NeoPixel Prototyping Board

While the final version of the footwell NeoPixel project calls for a long strip of ~60 pixels, most of my time is going to be split between programming at my desk and testing the pixels’ response to telemetry from the car.  I didn’t want to have to wrangle a large strip every time I wanted to test an idea, and I figured most of the patterns for the 60 pixel strip could be replicated on a shorter one.

My solution is this small prototyping board.  It’s a 3D printed part with mounts for an Arduino Uno, a small breadboard, and a NeoPixel stick.  The NeoPixel stick is a nifty PCB with 8 of the same type of RGBW leds as the strip I plan to use, and includes input/output pads and a resistor for the data line.  The breadboard lets me wire a 1000µF capacitor to protect the pixels from voltage spikes and allows me to hook up a second power supply if I’m reaching the power limits of the Arduino (which I should note is absolutely possible if you’re using all of the pixels at full brightness).

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Footwell NeoPixels: The Plan

This is going to be the first big project documented from start to finish on this blog.

I recently had the the idea to put some lights in the footwells of my car, a 2008 Scion tC.  There are a variety of kits available online that use standard multicolor LED strips, but I was never fond of the options available.

For one, the control interfaces are clunky and scream ‘mod’.  Most of them use thin remotes, though a few have small control boxes attached directly to the LEDs.  I wanted a control switch that integrated into the car’s switch panel and looked like it could be OEM.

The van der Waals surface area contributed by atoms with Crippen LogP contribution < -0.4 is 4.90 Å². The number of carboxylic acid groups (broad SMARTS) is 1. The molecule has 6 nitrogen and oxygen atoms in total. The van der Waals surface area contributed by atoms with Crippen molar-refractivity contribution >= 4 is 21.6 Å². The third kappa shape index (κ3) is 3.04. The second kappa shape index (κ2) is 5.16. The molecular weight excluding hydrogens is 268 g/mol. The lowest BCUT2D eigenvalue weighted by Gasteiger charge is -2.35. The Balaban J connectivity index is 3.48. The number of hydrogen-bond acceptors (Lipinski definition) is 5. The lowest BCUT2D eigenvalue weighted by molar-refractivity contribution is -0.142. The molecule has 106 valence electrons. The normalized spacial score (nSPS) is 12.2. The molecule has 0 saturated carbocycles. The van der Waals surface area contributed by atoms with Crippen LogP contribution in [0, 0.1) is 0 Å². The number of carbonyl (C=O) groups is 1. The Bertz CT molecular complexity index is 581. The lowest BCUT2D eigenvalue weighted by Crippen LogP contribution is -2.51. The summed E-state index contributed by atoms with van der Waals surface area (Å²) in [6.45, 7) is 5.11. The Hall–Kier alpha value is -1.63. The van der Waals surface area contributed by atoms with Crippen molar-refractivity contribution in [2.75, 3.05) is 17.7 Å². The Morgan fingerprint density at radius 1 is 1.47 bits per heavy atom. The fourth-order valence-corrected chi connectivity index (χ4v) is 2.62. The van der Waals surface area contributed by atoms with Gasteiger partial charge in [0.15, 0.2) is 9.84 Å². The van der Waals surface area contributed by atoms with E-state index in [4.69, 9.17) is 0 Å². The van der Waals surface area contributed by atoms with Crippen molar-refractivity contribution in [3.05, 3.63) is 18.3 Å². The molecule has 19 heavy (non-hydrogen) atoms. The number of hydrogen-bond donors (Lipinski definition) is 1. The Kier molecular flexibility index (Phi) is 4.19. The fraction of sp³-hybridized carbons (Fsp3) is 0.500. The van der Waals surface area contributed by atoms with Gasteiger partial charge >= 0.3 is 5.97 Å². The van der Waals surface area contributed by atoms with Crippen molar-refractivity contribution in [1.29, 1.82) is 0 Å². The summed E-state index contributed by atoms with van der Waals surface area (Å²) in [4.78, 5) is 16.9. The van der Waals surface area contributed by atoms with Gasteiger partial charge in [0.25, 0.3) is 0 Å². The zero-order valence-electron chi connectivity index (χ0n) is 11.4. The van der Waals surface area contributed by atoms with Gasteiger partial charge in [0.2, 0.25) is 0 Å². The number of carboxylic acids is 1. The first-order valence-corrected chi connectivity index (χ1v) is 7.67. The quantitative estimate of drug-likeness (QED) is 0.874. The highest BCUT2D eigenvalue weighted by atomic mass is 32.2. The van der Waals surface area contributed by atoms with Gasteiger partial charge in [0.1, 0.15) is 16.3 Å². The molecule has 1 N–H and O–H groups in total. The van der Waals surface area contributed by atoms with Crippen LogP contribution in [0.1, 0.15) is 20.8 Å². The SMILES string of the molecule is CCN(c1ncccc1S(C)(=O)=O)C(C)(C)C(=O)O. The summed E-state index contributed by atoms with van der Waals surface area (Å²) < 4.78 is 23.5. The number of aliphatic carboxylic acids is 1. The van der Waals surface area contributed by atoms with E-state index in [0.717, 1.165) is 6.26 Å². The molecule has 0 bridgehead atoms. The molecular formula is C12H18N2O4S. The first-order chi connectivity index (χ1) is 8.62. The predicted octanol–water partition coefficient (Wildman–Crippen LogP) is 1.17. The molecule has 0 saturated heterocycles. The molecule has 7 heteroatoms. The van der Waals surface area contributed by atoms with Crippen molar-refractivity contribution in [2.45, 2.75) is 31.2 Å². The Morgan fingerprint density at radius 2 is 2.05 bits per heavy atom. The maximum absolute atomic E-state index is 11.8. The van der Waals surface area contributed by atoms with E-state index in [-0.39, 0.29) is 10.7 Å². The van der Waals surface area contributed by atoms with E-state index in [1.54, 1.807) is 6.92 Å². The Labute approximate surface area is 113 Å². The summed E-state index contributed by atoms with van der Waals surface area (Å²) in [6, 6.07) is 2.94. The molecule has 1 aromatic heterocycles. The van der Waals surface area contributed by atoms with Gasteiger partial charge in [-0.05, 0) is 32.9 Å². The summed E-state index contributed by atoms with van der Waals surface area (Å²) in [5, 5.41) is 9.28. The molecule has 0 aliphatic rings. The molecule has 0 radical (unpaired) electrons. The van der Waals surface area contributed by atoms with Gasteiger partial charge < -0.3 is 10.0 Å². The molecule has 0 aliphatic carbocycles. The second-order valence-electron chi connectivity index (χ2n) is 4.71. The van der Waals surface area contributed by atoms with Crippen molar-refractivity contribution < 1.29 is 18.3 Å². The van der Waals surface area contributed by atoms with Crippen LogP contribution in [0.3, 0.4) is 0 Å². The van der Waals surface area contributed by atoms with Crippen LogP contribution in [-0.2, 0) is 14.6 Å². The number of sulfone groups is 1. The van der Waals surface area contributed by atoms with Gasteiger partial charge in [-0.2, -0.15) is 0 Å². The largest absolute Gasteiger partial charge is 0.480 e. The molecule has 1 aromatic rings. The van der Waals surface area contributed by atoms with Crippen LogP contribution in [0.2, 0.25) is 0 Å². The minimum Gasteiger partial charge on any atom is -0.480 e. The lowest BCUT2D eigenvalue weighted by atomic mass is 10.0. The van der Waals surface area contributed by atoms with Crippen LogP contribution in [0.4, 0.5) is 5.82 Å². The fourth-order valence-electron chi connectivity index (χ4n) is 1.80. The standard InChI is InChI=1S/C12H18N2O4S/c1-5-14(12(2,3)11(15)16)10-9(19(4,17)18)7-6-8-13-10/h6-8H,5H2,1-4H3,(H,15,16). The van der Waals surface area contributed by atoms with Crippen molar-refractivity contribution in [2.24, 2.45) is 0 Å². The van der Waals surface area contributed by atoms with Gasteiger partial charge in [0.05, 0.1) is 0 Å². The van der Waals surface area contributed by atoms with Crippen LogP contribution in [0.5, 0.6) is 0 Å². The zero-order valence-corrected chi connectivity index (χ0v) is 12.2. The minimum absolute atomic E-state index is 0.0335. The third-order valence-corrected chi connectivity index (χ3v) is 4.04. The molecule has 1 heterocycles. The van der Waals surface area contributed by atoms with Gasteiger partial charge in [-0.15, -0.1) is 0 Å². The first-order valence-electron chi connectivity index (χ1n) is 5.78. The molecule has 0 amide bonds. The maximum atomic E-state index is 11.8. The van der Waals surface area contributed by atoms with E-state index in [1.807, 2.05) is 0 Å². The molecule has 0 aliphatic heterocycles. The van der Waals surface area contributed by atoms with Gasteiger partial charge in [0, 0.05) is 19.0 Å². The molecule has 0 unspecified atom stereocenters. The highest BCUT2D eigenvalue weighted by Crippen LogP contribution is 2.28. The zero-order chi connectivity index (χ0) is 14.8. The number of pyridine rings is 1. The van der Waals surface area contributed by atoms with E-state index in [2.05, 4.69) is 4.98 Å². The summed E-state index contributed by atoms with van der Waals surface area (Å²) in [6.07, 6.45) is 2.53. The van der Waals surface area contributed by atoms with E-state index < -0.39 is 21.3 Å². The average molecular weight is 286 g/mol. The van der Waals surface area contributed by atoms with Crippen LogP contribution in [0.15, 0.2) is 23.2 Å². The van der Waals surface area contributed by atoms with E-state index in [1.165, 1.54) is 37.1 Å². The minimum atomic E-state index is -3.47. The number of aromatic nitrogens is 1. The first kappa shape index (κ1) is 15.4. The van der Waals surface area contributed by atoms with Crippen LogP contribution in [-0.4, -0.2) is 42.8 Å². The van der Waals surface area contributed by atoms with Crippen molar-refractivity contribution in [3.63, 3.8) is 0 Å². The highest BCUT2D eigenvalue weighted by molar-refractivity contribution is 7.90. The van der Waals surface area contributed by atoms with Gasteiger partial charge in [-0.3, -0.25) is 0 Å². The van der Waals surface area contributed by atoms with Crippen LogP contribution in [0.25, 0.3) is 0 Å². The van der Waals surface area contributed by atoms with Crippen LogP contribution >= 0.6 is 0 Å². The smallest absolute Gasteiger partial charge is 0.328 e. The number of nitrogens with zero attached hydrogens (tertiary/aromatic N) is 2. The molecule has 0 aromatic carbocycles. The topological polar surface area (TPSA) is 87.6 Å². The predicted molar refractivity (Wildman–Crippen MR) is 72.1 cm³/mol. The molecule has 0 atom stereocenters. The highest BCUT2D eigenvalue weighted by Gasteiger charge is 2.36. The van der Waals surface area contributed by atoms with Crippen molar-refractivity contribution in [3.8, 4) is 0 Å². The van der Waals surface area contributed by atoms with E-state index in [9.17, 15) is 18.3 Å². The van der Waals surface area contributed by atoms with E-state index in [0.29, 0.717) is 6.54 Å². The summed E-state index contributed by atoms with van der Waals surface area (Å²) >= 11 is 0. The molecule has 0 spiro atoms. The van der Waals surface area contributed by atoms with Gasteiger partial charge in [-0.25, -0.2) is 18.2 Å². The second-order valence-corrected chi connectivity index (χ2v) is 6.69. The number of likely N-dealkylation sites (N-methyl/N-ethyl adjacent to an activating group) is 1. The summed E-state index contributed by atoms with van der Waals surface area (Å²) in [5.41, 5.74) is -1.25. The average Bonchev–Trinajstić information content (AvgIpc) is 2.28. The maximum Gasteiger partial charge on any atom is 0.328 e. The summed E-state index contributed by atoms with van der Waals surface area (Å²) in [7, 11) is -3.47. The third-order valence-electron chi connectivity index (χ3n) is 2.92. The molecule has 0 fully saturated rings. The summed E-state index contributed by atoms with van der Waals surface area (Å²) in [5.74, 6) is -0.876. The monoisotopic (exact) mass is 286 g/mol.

I also couldn’t find any kits that used RGBW LEDs.  The ‘white’ light produced by combining Red + Green + Blue LEDs is muddy.  I wanted something that included a true white LED.

Lastly, and most intriguing to me, is that I’ve always had a vague interest in designing a shift light that interfaced via the CAN-bus available on the car’s OBD-II port.  This seemed like the perfect opportunity to combine the two ideas.

To include all of these features, I need to design my own driver system.  If I’m going to do that, I may as well use addressable LEDs and go a bit crazy with the patterns!

Currently my plan is to prototype everything with an Arduino Uno and potentially port everything over to a Teensy 3.X for the final implementation.

Basic Project Goals:
  • Drive RGBW footwell lights with switch panel control
  • Pull vehicle telemetry via CAN
Project Features:
  • Custom button panel to control modes and brightness
  • Brightness control with visual feedback
  • Audio-intensity sensor / mode
  • Vehicle telemetry integration
  • User-configurable settings, read / saved on SD card.

These are the main goals/features, though I may add more as I go along.

I’m really excited to start working on this.  I have no regular plan for posts, but I’ll be sure to update as I make progress.

LED Light for Printrbot Simple Metal

For the inaugural post on the blog, I thought I would post a small completed project that I made awhile back.  Last year I finally purchased a 3D printer of my own – a Printrbot Simple Metal #1403.  The printer itself works fairly well, but it sorely needed a light so I could see what was going on under the extruder head.

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